The Arab World: Is The Economic Renaissance Possible?

The structural change of international relations system at the end of the Cold war has resulted in US becoming the sole superpower or hyperpower. The US took advantage of this position and strived to build a hegemonic world order based on US military-strategic superiority and soft-power. Implementation of this strategy results in “imperial overstrain” a serious revision of US strategic planning in 2010 and 2015. In the context of the continuing decline in the power of the United States (economic, technological and military) relative to other centers of power, it is nonmilitary political methods and instruments that, together with “soft power” and military pressure, increasingly come to the fore in US realizing global geopolitical aspirations.

“New Periphery Strategy” of Israel

Israel’s strategy of the “periphery Doctrine” served as a way to enhance security and economic ties and reduce isolation. Following the deterioration of the regional situation Israel had begun to consolidate new relations with peripheral nations. The post-Arab Spring regional order has largely transformed the Central Asia-Israel potential partnership. New regional order has jeopardized Israel’s geostrategic balance, and so that country is looking to deepen alliances in the Muslim world. Central Asian states can fill that role. The basis for this partnership is the understanding by the involved parties that they share certain security and economic interests that can provide benefits.

“Dancing” Merchants beyond the Empires On The Silk Road

The article is devoted to political and cultural heritage of Sogdians (“merchants outside empires”). This is the Central Asian people, who lived in a period from around the 6th century BC. until the middle of the Middle Ages, and then were dispersed in the vastness of Khorasan region. Throughout its history the Sogdians played the role of the most important trade intermediaries on some segments of the Silk Road, many researchers today consider “Silk Road” and “Sogdian Trade Network” as synonyms notions.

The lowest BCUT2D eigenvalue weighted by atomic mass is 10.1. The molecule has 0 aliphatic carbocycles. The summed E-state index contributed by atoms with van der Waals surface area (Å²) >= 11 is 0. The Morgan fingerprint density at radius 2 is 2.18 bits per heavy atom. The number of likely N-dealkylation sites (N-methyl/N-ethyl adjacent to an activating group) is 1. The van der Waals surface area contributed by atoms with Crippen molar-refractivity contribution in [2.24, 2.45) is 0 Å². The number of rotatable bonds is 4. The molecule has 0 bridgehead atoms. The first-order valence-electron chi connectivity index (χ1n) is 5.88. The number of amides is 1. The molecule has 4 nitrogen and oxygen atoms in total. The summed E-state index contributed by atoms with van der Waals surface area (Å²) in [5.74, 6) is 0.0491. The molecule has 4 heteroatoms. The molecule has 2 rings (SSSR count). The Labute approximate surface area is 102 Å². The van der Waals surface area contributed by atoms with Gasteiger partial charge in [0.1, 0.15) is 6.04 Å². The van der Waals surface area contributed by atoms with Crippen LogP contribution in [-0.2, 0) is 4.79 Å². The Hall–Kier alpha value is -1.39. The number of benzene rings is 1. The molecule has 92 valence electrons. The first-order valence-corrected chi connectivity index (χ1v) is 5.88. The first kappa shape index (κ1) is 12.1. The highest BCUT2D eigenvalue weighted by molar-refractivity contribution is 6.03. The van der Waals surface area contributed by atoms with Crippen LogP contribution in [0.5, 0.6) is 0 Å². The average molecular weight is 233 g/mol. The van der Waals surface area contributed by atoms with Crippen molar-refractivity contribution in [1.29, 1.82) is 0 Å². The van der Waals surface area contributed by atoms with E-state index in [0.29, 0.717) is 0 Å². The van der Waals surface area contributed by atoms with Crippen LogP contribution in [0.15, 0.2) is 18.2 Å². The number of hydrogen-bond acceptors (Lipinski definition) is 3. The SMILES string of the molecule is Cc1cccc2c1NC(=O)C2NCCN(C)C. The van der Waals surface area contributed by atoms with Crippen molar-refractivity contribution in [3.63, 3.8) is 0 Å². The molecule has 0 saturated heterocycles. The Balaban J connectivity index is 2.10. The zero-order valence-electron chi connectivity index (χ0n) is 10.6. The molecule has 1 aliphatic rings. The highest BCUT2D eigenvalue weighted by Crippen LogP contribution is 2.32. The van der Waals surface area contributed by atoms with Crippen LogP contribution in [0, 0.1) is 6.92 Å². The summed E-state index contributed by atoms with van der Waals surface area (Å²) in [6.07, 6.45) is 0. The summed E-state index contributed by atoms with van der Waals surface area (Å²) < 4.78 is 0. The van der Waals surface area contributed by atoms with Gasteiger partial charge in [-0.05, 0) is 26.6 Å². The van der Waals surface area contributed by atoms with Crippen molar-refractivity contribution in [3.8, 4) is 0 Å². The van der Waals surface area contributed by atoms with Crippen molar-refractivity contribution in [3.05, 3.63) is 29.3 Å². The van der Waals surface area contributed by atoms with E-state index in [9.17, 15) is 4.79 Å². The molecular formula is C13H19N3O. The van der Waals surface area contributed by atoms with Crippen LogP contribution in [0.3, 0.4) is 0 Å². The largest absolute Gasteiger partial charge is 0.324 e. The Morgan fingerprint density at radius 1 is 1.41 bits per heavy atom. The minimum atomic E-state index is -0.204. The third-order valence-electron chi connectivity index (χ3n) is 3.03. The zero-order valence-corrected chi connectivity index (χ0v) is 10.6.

Modernism and Catholic political doctrine

The article studies the perception of Modernism by the Catholic Church as a movement within the clerical structure and philosophy that existed during the 19-20th centuries in the framework of general skepticism and rejection of tradition, prioritization of individualism, formal equality, faith in inevitability of social, scientific and technological progress, rationalization and professionalization. A distinctive feature of this movement is the participation of the priests themselves, especially in France and Italy.

The Development of the Ideas of Classical Geopolitics in Chile (19-20 Centuries).

The article attempts to answer the question if there is a geopolitical school in Chile. It revews the origins of political thought in Chile as well as first geopoliticians of the new independent republic, such as B. O’Higgins. It analyzes the key events of the two periods in the history of Chile’s foreign policy of the nineteenth century – the period of regional and continental power politics. The Pacific War (1879-1883) of the continental period allowed Chileans to expand their «living space» and approved Chile as a key power in South Pacific.